Credit: Family New York
New York greenlights floating public pool on the East River
New York City is one step closer to welcoming an unusual new landmark: an Olympic-length public pool floating in the East River.
After more than 10 years of crowdfunding, testing and campaigning, the project's designers say city authorities have now given them a green light to proceed with the plan.
The proposal, dubbed "+ Pool," will see a 285,500-gallon public pool built on a floating island. Layers of "filtration membranes" will make the water safe for swimming while simultaneously cleaning the surrounding river, according to project organizers, who say the pool will clean 600,000 gallons of river water every day.
Shaped like a plus sign, the pool's four arms will serve different purposes: for children, sport, swimming laps and lounging. It will accommodate up to 300 people at a time, with a proposed daily capacity of 1,800 visitors.
The project was conceived in 2010 as a collaboration between design firm PlayLab and the co-founders of the now-defunct New York architecture practice, Family. The designers have since consulted with engineers and naval architects to improve the pool's design, with the project attracting backing from high-profile figures including Kanye West and actor Neil Patrick Harris. New York mayoral candidate Andrew Yang has also made + Pool a part of his policy platform, pledging to "bring the first self-filtering, floating swimming pool to NYC."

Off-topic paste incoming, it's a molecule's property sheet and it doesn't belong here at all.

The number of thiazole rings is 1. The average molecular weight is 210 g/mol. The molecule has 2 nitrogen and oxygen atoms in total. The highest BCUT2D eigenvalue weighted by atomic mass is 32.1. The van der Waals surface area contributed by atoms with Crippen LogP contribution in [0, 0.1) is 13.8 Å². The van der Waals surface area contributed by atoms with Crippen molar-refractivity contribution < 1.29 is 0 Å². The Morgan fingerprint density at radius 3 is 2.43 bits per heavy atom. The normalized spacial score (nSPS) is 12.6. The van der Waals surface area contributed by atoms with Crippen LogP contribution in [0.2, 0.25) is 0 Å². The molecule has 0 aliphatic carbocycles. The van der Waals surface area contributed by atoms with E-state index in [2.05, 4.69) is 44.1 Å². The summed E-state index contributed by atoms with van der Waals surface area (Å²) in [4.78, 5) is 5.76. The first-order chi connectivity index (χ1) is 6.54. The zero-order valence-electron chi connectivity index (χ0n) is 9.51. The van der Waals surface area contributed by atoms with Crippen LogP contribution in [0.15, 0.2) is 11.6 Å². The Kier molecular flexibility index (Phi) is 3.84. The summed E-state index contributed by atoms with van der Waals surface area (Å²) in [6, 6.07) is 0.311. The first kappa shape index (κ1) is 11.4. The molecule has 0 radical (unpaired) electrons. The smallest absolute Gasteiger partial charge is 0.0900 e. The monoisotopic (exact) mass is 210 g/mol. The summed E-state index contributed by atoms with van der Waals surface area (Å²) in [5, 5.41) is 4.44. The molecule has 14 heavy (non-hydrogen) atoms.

The green light
According to PlayLab, New York's Economic Development Corporation (NYCEDC) has now given it "confirmation to proceed with due diligence." The green light means the designers can begin working on "project term sheet, logistics planning, on-site piloting and community engagement," according to a post announcing the decision.
Organizers are still looking to raise both private and public capital to make the project a reality, with + Pool estimated to cost more than $20 million. Supporters are also able to pay for and customize one of the pool's 70,000 tiles, for anywhere between $25 and $249.
The team behind + Pool has already tested its filtration technology in another New York locale: the Hudson River. In 2014, project organizers launched a small-scale version of the pool, called "Float Lab," to see how it performed in real-life river conditions. Funded by a $300,000 Kickstarter drive, the designers partnered with scientists at Columbia University and engineering firm Arup to test the technology, concluding that it could "filter river water to pool quality standards without using chemicals."
Beyond funding, there are still several logistical hurdles for project to overcome, such as protecting the pool from floating debris during storms and operating during the winter months. At present, + Pool is slated to stay open for 15 weeks of the year, though the project designers said they are exploring the use of solar energy to heat the pool for swimmers in cold weather.